The dust is beginning to settle on another failure to reach a World Cup. Five consecutive appearances from 1974 to 1990 – then everything suddenly fell apart after 1998.
We must shift the focus to shape the future if we don't want the exile to continue.
We need a change in attitude, a change in ambition and a change in governance. My future for Scotland is seen through a very different prism to others these days.
I would go as far as to say the focus on club is costing country.
It’s now a quarter of a century since we qualified for a World Cup. In football terms that’s a very long time. The youngest player on the pitch against Ukraine, Aaron Hickey, would not have been born at the time.
I don’t think we are learning as much as we should. The first thing I would say is that Steve Clarke deserves to be in the post. I don’t think there should be any debate about his future. We have made progress under him. But I think he will fully concede there is a lot more to be done.
We have to approach this long-term problem through a different lens. That means looking at things surrounding Steve Clarke and not trying to pin blame on him for what was a poor performance against Ukraine on a highly charged and emotional evening.
Over the last 24 years we have had 12 national managers. We keep changing the manager but the results don’t necessarily change. Let’s not look at the manager, who I think is a good manager, but let’s look at the wider issues.
European football has changed dramatically over the last 25 years. I don’t think we have. We need to look at an integrated approach to the Scottish national game that includes all the age groups and sexes. A new era of international football is opening up.
We need changes in the governance of the game. We need champions at the centre of the administration of football to support the international game to rebalance priorities and ambitions and to redesign the elite youth game. Progress is being made but not fast enough or improving the quality now demanded at the highest level.A rebalancing is vital. A few clubs continue to dominate the SPFL and now the SFA. As a consequence the priority being given to our youth development and the international game is not sufficient for us to become a world-class footballing nation, like Denmark and Croatia. How can Croatia with a population of 4.1 million play in a World Cup final?The timing is crucial as we enter this new era of international football, with the frequency of games and the quality demanded. Including UEFA Nations League, UEFA Championship and the World Cup, plus friendlies, nearly 40 international games have been played since 2019.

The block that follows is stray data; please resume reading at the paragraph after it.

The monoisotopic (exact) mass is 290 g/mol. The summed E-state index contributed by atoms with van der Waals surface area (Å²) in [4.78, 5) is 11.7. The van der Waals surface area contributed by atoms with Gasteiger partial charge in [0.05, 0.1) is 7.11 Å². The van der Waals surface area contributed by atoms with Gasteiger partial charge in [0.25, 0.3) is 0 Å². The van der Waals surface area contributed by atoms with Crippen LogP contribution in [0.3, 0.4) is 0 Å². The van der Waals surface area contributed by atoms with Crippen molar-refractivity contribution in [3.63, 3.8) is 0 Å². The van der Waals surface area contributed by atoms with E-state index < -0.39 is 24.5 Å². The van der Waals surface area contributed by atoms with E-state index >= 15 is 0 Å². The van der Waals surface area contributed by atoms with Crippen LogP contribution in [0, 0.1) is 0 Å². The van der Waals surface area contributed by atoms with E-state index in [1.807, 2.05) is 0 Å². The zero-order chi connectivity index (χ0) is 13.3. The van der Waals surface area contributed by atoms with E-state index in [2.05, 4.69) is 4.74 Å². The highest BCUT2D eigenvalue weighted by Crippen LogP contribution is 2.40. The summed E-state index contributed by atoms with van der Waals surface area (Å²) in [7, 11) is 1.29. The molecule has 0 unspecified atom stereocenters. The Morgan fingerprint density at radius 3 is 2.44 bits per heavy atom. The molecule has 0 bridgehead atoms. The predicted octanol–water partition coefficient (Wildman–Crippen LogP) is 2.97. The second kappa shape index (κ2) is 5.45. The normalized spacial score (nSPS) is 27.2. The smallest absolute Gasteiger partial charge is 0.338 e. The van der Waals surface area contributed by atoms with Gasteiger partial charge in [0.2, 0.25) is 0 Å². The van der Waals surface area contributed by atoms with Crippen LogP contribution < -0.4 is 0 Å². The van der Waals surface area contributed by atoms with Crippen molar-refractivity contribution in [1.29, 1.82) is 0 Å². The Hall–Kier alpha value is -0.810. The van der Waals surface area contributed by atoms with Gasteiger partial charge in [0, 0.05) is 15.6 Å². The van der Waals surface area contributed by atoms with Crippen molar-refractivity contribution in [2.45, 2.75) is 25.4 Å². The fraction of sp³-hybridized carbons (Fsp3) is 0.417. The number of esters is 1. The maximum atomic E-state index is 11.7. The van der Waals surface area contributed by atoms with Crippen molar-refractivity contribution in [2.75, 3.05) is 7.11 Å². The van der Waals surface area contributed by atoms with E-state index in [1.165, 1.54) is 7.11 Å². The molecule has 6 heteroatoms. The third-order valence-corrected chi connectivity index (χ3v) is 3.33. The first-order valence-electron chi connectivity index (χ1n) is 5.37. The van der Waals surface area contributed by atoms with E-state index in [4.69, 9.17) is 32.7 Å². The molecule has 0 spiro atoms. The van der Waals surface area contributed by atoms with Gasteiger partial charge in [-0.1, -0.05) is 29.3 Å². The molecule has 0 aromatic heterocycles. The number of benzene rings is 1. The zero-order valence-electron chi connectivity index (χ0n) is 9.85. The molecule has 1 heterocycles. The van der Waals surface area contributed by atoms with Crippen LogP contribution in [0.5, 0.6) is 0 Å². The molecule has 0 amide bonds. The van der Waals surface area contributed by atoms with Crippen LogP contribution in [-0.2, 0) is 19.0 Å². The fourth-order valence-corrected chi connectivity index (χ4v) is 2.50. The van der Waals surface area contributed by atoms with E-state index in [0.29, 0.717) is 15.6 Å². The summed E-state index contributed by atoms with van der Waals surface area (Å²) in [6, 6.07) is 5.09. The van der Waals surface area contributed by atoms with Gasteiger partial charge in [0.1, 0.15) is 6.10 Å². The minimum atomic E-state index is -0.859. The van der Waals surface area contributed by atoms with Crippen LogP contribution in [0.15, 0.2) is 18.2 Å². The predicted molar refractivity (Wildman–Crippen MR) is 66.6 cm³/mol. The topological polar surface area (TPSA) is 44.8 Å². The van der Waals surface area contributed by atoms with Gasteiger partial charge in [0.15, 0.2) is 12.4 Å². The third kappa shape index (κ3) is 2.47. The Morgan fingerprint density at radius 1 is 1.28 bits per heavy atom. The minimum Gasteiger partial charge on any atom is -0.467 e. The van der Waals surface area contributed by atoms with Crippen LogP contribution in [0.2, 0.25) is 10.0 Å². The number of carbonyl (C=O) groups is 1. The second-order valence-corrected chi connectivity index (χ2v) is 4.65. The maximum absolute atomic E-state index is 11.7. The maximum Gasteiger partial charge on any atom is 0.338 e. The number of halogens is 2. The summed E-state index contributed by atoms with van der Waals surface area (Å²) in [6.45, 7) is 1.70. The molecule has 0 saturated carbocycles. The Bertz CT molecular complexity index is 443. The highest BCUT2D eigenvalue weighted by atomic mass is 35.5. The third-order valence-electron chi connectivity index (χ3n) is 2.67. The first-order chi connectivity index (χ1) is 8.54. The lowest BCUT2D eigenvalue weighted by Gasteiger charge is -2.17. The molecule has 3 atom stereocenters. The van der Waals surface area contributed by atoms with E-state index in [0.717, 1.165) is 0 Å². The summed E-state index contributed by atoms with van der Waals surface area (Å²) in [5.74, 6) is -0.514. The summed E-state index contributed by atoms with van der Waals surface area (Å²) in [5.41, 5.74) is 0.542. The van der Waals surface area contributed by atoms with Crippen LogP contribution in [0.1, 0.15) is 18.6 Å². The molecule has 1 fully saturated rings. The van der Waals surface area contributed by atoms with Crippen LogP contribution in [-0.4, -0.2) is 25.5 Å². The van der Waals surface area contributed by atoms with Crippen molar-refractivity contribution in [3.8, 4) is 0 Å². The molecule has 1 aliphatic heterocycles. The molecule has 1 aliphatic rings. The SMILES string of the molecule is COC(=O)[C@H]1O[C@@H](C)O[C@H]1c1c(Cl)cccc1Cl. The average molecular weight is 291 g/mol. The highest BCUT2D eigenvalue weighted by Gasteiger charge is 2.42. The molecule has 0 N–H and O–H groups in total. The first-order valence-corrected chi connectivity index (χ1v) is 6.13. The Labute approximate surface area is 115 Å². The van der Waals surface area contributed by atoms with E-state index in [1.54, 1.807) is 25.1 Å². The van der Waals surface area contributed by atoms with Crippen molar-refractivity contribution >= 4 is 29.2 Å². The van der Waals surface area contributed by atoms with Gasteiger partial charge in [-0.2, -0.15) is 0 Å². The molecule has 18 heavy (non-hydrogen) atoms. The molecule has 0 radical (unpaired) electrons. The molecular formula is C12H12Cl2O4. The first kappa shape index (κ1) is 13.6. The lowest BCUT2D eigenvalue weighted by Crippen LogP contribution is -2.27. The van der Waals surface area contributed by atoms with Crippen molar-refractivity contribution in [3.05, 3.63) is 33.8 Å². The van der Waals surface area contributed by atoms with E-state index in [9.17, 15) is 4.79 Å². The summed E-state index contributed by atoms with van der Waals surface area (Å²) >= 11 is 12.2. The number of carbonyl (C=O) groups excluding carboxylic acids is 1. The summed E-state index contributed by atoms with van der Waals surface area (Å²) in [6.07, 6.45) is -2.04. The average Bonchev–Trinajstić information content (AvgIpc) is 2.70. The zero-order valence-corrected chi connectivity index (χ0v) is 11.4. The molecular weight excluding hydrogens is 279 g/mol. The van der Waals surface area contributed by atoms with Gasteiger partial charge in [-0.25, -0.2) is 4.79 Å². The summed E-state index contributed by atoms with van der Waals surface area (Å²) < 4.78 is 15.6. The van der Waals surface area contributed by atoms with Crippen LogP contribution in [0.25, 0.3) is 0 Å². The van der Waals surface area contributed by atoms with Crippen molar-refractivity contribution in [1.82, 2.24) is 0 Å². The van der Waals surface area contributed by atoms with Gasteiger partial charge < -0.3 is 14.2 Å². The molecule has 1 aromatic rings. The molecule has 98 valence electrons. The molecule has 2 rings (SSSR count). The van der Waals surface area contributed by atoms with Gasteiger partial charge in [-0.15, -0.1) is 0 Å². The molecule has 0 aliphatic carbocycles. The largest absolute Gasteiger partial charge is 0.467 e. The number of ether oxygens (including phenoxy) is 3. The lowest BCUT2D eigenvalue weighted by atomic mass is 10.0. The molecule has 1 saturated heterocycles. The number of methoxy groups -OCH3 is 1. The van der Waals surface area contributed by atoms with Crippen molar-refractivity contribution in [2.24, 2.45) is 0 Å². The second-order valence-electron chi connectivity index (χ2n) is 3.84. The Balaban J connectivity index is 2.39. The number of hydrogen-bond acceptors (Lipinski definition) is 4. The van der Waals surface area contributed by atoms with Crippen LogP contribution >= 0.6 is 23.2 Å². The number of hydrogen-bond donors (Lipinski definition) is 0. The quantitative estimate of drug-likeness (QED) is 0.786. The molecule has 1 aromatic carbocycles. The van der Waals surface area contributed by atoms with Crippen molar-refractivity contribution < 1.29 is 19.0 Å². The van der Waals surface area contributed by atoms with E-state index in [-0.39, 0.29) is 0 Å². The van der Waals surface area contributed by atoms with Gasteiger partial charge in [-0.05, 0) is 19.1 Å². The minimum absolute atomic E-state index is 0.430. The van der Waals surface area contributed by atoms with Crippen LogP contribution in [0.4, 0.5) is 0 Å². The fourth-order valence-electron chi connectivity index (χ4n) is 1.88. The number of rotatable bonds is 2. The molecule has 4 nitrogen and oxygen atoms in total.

I feel the national game is not being given the priority it deserves. You could argue that it should be the SFA’s responsibility. Yes, you would be right. But it isn't happening. My fear is that the SFA is largely being taken over by the clubs. The independence and identity of the SFA is largely being lost.
I would propose within the existing structure to have an Oversight board – it does not have to be independent – working with the SPFL and the SFA. It would have a bigger, more direct responsibility for the international game at every level.
That to me would be a statement about priority, about how Project Brave needs to be reinstated in a big, positive way. Part of that oversight would be looking at how we progress the pathway of young people of all ages. Creating the skill base is vital and Premiership clubs must think young and this raises the question of the number and quality of foreign players squeezing out native talent.
Project Brave is a pale shadow of what I intended and what was formally set up. Again, the influence of the clubs is too significant.
There was to be an academy structure throughout Scotland but we now only have club structures in the game.
That seems to point to the fact that clubs have too much influence on developing the international team. Their first priority is to be themselves. I understand that. But the priority then is not being given to the national side. Project Brave is in my view under-resourced and is being dismantled. Let’s remember, more than 50 per cent of all 42 clubs in Scotland do not have access to an academy of any kind.
Clubs are still absolutely crucial. But the point is, the direction of travel, the pace of travel, should be dictated by the Scottish game and not just the Scottish clubs.
As for the make-up of this so-called Oversight board. Let’s take one name for example, Craig Brown. One of the most successful Scotland managers in the post war era. Is his expertise being asked for? There are others. This would demonstrate the bigger ambition.
I am not saying people will be identified overnight, but we should look to include people with gravitas who know the system. It would give it that credence and priority I fear is lacking now. Steve Clarke does not get the benefit. He can only work with the players available. If we want to perform on the world stage or the European stage, then we have to acknowledge that what we are doing in Scotland is simply not good enough. There should be a bigger effort by everyone to ensure the manager has more and better players currently available to him.
That is the medium to long term goal as well as making sure we do qualify in 2026 and from there onwards.
We are going to be playing international football every second month or every few months. For the sake of Scottish pride, identity and the whole Hampden Roar as it were, we need to reprioritise the national game in the context of the current game.
Without that we will still be holding our breaths in the years that lie ahead. There might be no World Cup in 2026 and beyond. Steve Clarke does not deserve that, the fans don’t deserve that.